The smallest of the secret islands, Île d’Or was named after the castle that glows like gold in the sun. Until the 19th century, L’Ile d’Or was just a small rocky island like many others along the coast in the region. However, in 1897, an architect of the Dramont, named Léon Sergent, bought it for only 280 francs (about €36). A few years later, Sergent gambled the island away and the Doctor Auguste Lutaud became its new owner.
He declared himself “August the 1st”, sovereign of the island and he had the red rock tower built according to the unusual Sarasin architecture.
The island became popular for sumptuous receptions. Today, it remains private property and landing by boat is forbidden.
If you decide to explore Port Crost, you must know that cars or bikes are forbidden on the island. Almost 22 miles of hiking trails lead through woods to translucent seas, so make sure to wear suitable shoes.
The island was originally known as Messea (Middle Island) to the ancient Greeks. Its present name derives from the small port on the island, which is cross-shaped. The island was donated to the French government with the promise that a national park, the Port-Cros National Park, would be created on the island. This was established on 14 December 1963.
Here you an enjoy a handful of very shabby chic restaurants, not to mention the breathtaking views.
Cavallo has a long history, beginning when Ancient Rome sent prisoners there to cut granite for monuments. The island was abandoned during Augustus’ empire, and remained uninhabited until a sheep and goat-herder located there in 1800. The deep sea surrounding the island hid dangerous obstacles for navigators, earning the island the nickname “The Cursed Siren.”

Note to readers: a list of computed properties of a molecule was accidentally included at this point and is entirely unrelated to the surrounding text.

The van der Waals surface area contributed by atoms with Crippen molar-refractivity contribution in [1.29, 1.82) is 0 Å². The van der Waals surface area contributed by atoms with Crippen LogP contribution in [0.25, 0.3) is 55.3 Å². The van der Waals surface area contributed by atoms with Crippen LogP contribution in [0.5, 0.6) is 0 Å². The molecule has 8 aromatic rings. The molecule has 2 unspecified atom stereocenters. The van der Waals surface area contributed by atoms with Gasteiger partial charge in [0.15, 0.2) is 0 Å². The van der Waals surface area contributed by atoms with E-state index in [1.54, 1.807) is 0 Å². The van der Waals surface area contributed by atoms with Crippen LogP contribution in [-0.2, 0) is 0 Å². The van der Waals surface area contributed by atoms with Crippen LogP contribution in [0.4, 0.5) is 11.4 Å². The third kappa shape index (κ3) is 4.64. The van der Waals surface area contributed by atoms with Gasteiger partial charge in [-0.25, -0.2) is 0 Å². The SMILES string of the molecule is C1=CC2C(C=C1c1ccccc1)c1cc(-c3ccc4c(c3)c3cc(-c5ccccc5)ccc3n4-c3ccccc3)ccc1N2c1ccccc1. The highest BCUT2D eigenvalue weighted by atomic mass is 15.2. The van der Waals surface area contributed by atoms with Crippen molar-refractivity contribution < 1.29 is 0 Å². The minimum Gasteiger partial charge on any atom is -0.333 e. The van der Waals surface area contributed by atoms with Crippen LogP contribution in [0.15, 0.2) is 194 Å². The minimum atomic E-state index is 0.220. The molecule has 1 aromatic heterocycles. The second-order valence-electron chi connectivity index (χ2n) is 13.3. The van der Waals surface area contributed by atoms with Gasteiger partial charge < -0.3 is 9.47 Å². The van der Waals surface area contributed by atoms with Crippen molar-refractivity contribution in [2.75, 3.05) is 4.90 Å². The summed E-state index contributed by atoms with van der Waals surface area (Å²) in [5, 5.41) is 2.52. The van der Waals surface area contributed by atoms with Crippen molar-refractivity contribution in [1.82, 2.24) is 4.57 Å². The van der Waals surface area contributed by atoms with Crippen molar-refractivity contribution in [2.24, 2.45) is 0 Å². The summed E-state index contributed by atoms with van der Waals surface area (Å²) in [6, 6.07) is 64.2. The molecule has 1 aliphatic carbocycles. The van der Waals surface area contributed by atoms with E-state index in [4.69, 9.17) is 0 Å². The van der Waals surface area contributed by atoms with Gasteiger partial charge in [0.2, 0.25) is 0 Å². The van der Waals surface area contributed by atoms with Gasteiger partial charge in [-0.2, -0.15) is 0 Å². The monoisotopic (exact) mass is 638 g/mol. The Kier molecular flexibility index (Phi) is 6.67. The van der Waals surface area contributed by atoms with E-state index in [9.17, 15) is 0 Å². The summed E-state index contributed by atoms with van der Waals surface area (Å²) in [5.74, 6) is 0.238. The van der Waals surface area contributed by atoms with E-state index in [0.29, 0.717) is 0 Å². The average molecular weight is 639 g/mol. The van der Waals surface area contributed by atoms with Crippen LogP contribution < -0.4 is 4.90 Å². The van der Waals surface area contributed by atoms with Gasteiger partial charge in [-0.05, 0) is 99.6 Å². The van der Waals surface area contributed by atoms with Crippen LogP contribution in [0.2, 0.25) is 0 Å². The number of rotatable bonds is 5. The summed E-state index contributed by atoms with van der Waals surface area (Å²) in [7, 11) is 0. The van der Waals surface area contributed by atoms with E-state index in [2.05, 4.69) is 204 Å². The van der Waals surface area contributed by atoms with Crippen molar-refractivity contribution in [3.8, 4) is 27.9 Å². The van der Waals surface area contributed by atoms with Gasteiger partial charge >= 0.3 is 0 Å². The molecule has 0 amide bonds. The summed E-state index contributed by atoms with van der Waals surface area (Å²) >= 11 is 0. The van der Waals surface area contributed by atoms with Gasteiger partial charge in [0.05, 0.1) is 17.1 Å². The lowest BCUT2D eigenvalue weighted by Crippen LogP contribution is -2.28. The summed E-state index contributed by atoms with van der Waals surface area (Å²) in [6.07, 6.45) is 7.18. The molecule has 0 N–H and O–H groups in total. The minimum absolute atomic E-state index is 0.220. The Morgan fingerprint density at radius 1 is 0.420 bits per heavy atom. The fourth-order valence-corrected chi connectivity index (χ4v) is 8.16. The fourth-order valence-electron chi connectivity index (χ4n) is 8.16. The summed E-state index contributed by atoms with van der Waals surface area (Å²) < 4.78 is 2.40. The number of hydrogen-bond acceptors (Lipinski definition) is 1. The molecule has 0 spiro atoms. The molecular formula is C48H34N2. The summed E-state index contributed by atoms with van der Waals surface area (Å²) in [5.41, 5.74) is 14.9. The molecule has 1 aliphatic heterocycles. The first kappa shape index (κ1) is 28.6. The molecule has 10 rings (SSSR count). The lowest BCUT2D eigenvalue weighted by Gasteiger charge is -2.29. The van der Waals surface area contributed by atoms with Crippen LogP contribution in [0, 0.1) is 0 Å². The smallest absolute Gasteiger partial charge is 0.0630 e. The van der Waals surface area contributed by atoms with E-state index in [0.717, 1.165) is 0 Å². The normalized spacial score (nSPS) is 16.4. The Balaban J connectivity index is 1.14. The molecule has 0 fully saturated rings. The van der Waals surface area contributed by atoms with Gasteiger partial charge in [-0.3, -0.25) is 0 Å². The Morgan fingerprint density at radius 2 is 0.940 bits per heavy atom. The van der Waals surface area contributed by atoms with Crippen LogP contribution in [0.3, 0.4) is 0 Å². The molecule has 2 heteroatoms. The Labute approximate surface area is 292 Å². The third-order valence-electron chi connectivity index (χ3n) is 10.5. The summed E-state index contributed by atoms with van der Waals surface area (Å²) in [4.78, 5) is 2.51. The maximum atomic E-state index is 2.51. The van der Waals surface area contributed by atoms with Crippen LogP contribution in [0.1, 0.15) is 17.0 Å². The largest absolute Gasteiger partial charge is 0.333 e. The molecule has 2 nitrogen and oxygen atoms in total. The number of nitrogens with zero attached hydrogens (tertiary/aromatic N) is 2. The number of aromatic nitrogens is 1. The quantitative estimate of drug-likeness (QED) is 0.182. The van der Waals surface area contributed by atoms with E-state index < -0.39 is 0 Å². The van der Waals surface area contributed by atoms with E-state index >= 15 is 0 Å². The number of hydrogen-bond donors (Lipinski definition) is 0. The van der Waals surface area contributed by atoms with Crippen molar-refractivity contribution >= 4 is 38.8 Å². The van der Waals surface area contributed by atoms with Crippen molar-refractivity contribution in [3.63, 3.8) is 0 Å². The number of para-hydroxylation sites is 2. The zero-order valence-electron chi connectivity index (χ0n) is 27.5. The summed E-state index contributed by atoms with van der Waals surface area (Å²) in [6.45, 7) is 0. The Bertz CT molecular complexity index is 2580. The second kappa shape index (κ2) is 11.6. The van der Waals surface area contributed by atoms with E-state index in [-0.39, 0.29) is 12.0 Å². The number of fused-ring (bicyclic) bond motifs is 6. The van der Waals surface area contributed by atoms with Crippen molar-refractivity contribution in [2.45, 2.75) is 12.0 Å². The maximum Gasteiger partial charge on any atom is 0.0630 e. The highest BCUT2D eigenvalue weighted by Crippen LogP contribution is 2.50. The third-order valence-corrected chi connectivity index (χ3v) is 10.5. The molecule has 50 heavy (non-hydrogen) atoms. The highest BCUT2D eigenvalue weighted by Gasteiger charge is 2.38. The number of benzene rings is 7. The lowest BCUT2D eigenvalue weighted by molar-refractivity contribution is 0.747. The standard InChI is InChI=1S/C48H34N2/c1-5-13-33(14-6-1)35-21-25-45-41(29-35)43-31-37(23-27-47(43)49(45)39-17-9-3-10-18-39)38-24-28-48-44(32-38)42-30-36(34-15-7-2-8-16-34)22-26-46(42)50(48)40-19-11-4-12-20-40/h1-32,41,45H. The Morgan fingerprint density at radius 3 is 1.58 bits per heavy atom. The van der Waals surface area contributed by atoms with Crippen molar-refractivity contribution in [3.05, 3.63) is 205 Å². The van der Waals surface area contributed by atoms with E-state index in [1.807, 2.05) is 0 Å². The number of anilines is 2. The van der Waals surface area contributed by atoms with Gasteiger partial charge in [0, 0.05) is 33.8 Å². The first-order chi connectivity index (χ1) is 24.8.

Since it is almost impossible to be found on a map, this island had become the perfect retreat for celebrities. You can either choose to experience all the beauty that the island has to offer or you can simply pass the island from your yacht and enjoy a platter of fresh sushi provided by the hotel island Les Pêcheurs.
Degaby Island is ideall placed in the bay of Marseille. In 1703, this place used to be Louis XIV’s fortress. Its modern history began in 1960s, when businessman Monsieur Boursier tried to create an island nightclub linked by a 200 metre funicular to the mainland.
The project was abandoned and so was the island, for decades. Nowadays, the hip hotel C2 created here one of France’s most appreciated beach club.